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Thought I agree with much of what Umami CEO Scott Rosenberg said in a recent article in Paid Content on Twitter's effect on the rest of the Social TV movement. I think he missed the target on the Social TV landscape not currently going through a land grab phase:
“Despite all the hoopla around the second screen and social TV, this is not a land grab—consumers’ multi-screen behavior is still rapidly evolving, and it’ll take years, along with a lot of technology and handholding, for networks to start truly taking advantage of that behavior," said Scott Rosenberg, Umami’s CEO, in a recent article in Paid Content.
As Umami was getting started, Rosenberg surveyed the social TV space and identified three categories:
1) Network-initiated: apps built by the TV networks themselves, generally for a single show, since most viewers tend to be fans of programs, not content companies. The HBO Go and Bravo Now apps are obvious exceptions.
2) Check-in plays: low on content, generally focused on conversation and game mechanics
3) Guidance plays: focused on recommending programming to consumers across multiple platforms, based on algorithms and social cues
I bet to differ on the idea that this is not a land grab.
That's absolutely what it is.
Whomever controls the second screen in the future will own the new value chain. Think about it.
Over 70 per cent of tablet users are now using them while watching TV, Millenials media stack in excess of 75 per cent... the fact of the matter is, people are using them. How they are using them is not important right now. It's figures from Twitter showing that activity hugely spikes and correlates with TV commercials during prime time that says it all.
If people are not watching the 30 second spots while watching TV because they are engaging on the second screen - which is clearly a powerful emerging trend, then the brands are not effectively reaching their viewers are they?
The old value chain where Brands hire Agencies who create commercials and buy media from broadcasters who interrupt programming with those 30 second spots which consumers don't like.
And those 30 second spots are one directional and provide virtually no data - except for what is trickled out Nielson's audience measurement.
New value chain?
Brands and Agencies find creative ways to engage and reward consumers on the second screen where their eyeballs really are - using transmedia storytelling techniques, game mechanics and loyalty schemes. The consumer data that can be collected in a two directional IP pipeline is phenomenal. Not to mention social media integration with things like Facebook Connect and Twitter OAuth.
New value chain?
Brands create their own content. See Red Bull at MIPCOM selling 1000 episodes of xtreme formats.
The winner of the second screen? There's a lot of companies making a play right now - and not surprisingly - since there's over 200 billion in TV ad spend up for grabs.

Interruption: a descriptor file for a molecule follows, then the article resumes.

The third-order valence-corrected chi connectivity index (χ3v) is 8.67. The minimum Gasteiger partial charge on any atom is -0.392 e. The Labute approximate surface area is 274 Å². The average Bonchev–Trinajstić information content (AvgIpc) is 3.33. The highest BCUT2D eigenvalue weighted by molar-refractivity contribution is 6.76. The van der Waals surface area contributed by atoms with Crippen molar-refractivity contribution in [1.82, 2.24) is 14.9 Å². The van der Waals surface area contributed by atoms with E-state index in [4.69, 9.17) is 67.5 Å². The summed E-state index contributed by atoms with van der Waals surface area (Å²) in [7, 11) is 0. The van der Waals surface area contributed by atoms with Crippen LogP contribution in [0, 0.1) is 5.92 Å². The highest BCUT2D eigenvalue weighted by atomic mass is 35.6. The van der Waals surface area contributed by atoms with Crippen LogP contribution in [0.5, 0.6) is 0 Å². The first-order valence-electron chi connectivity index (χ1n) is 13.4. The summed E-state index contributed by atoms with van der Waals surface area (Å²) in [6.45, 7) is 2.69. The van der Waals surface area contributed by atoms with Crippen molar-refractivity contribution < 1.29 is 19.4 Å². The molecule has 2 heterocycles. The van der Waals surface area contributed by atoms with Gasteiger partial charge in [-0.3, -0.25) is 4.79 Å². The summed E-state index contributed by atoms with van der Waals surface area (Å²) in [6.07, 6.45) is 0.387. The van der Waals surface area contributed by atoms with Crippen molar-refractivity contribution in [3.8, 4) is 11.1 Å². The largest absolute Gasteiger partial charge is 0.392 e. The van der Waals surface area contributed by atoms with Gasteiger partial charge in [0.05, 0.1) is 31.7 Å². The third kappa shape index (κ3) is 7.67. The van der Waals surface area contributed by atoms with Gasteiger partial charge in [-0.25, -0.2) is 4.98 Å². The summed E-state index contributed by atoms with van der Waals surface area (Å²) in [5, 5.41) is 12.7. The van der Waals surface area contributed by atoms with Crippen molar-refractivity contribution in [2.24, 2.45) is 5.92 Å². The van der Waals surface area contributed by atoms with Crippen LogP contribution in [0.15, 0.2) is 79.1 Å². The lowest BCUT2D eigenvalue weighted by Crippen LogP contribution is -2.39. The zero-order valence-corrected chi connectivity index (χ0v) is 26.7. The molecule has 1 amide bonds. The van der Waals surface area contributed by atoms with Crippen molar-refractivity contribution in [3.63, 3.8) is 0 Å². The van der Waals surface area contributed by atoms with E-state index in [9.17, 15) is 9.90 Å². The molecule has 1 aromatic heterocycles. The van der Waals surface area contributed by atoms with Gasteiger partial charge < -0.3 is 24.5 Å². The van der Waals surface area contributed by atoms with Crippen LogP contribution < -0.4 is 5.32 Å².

It could be anyone.
Broadcasters, third party developers, production companies, CE manufacturers, Telco, Big Cable, tech companies, etc.
But broadcasters and production companies are in the best positions to capitalise. The former due to long term brand relationships and the latter, because they can write the second screen into new formats if they want. And don't think Endemol, Freemantle and others are not doing that - as well as exploring brand relationships themselves.
I think we'd all like to see someone that's NOT an incumbent win the race - a third party developer out of a garage... but the fact is - Facebook, Twitter, Google, Apple and Microsoft have the deepest pockets - they can build second screen technologies way beyond what anyone in the old TV world can, can outbid any media company for live events if they wanted too. And don't forget companies like Samsung as well. Or any CE manufacturers.
TV is going to change. The print industry did. So did music. TV is next. And it's a huge land grab over the next five years.
I also look at how Social TV is defined a little differently. For me - it's primarily about two things. Discovery and dissemination. Or Finding and sharing.
Content, Context, Community is the essence.
That can be as simple as consolidated tweeting platforms... all the way to advanced Social Programme Guides (SPGs) that fully integrate APIs from social networks to show what your friends like and watch as well as what those who have similar tastes to you like and watch.
Companion TV is about automated and curated contextual content using temporal metadata and algorithms or human editing that's provided snackable content relevant to the format.
Play-along TV is about synchronous and asynchronous interaction and engagement with shows. Usually in realtime, but also with recorded shows - sports and games shows lend well to this genre. Game mechanics are a key element to this genre - with voting, predicting, quizzes, rating and community dynamics all playing a role.
Transmedia Storytelling is a fork of multimedia and crossmedia that tools up the writers to use different technologies, such as second screen, social network, etc. to carry the narrative in new ways - using movements such as co-creation, ARGs, and crowd sourcing to bring the audience closer to the story. Essentially it is the technique of telling stories across multiple platforms and formats using current and emerging digital technologies.
There is certainly crossover in all these different areas. And I think the winner, the one who wins the second screen - whether that be an imcumbent or a disrupter - will weave a tapestry from all of them.